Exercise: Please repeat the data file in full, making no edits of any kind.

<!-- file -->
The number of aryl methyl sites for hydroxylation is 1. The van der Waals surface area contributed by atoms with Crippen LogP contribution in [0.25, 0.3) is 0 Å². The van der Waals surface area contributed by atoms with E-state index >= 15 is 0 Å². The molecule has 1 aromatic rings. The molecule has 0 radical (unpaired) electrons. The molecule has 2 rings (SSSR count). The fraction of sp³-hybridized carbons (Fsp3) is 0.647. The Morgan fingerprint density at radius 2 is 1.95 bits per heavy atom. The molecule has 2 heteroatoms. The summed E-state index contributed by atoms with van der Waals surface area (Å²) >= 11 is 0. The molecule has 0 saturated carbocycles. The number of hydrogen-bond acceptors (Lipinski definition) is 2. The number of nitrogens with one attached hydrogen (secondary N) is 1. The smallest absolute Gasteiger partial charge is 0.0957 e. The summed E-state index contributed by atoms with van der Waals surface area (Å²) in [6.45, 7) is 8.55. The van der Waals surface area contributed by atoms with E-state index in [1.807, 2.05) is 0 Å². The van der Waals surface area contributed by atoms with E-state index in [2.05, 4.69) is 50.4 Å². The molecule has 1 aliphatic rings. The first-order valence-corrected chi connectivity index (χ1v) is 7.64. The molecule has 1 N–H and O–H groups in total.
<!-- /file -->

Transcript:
The number of aryl methyl sites for hydroxylation is 1. The van der Waals surface area contributed by atoms with Crippen LogP contribution in [0.25, 0.3) is 0 Å². The van der Waals surface area contributed by atoms with E-state index >= 15 is 0 Å². The molecule has 1 aromatic rings. The molecule has 0 radical (unpaired) electrons. The molecule has 2 rings (SSSR count). The fraction of sp³-hybridized carbons (Fsp3) is 0.647. The Morgan fingerprint density at radius 2 is 1.95 bits per heavy atom. The molecule has 2 heteroatoms. The summed E-state index contributed by atoms with van der Waals surface area (Å²) >= 11 is 0. The molecule has 0 saturated carbocycles. The number of hydrogen-bond acceptors (Lipinski definition) is 2. The number of nitrogens with one attached hydrogen (secondary N) is 1. The smallest absolute Gasteiger partial charge is 0.0957 e. The summed E-state index contributed by atoms with van der Waals surface area (Å²) in [6.45, 7) is 8.55. The van der Waals surface area contributed by atoms with E-state index in [1.807, 2.05) is 0 Å². The van der Waals surface area contributed by atoms with E-state index in [2.05, 4.69) is 50.4 Å². The molecule has 1 aliphatic rings. The first-order valence-corrected chi connectivity index (χ1v) is 7.64. The molecule has 1 N–H and O–H groups in total.